Gilbert Taylor, a cinematographer who shot classic films including Dr. Strangelove, Frenzy, A Hard Day’s Night, and Star Wars, died at 99 on Friday. Taylor worked as director of photography on dozens of films over more than 45 years, working with directors including Roman Polanski, Stanley Kubrick, George Lucas, Richard Lester, and Richard Donner.
On Star Wars, he and Lucas frequently disagreed. “George avoided all meetings and contact with me from day one,” Taylor said, “so I read the extra-long script many times and made my own decisions as to how I would shoot the picture.” He and Lucas had a fundamental disagreement about the look of the film—Lucas wanted to use heavy filtration, which Taylor said made everything “mush together,” and the conflict was resolved when 20th Century Fox sided with Taylor.
Movie fans will each have their own favorite shot of Taylor’s. Some will remember most the long opening shot of Star Wars, shot from below, which positions the tiny, fleeing rebel spacecraft against the massive Empire Star Destroyer that chases after. Famously, it takes only this one shot to set the movie up as an underdog story from the beginning.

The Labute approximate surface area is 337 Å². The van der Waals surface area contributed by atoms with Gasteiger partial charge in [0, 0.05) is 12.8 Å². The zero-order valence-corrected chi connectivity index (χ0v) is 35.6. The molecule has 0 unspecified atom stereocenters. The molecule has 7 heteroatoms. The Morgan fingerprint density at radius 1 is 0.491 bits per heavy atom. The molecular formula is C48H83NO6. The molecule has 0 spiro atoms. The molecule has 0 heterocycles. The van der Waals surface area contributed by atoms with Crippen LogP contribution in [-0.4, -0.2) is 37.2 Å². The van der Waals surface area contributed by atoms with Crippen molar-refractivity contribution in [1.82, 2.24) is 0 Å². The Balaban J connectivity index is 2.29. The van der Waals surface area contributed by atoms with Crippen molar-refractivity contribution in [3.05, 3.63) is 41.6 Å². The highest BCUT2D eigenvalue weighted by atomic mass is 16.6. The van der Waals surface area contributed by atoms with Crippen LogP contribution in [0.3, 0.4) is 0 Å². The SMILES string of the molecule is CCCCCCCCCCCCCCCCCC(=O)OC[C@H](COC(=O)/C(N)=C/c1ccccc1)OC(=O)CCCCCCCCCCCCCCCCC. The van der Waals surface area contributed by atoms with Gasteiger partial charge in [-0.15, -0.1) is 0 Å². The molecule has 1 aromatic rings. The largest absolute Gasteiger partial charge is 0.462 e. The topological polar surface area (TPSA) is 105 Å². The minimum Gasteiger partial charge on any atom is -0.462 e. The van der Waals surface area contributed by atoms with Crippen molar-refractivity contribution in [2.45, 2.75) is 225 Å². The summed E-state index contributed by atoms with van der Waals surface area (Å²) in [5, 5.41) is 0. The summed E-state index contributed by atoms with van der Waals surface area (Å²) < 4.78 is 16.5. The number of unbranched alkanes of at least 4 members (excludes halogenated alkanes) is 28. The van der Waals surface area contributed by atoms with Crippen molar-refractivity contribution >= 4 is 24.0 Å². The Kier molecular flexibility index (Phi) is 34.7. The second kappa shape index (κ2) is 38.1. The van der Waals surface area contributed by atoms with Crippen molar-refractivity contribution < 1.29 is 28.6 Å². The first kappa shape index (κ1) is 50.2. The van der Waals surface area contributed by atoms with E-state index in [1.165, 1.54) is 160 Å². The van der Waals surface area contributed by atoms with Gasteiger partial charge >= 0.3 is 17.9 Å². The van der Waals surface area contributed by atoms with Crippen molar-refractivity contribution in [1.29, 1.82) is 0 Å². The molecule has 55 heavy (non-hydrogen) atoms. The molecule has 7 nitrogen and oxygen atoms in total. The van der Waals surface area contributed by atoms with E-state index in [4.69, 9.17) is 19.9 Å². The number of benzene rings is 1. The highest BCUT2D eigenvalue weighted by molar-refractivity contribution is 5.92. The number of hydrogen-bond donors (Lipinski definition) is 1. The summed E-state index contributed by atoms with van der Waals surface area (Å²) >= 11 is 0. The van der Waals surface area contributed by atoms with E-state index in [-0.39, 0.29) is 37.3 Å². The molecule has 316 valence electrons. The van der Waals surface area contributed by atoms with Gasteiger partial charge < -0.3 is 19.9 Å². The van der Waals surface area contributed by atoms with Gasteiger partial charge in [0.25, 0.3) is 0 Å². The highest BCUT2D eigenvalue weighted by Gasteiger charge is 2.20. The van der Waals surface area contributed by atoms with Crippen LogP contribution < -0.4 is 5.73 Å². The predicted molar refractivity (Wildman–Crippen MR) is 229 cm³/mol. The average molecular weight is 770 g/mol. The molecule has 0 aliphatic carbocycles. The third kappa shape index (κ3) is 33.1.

Others will remember Major Kong riding a warhead into nuclear holocaust in Dr. Strangelove, as the camera, harrowingly, dives with him down into the Earth.
Or the opening shot of A Hard Day’s Night, with the Beatles tumbling over each other towards the camera (to the sound of perhaps rock’s most famous opening chord), as they try to escape their fans.
Or, in the same experimental and playful film, the helicopter shot in the freewheeling “Can’t Buy Me Love” sequence—itself one of the first music videos—that shows the Beatles running silly around the fields of England. (Or, later in the same sequence, the three low-angle shots of John, Paul, and George flying through the sky, before the straight-on shot of Ringo stuck to the ground.)
But perhaps my favorite shot of Taylor’s is the unforgettable long take from Alfred Hitchcock’s Frenzy. It’s one of Hitchcock’s last and most sordid movies, but, when it comes to one of the most brutal killings, the camera pulls away, first down the stairs, and then all the way into the street. It’s almost as if it’s out of decency, as if the camera can’t bear to look—or, perhaps, Hitchcock and Taylor know it will be all the worse if they makes us imagine it.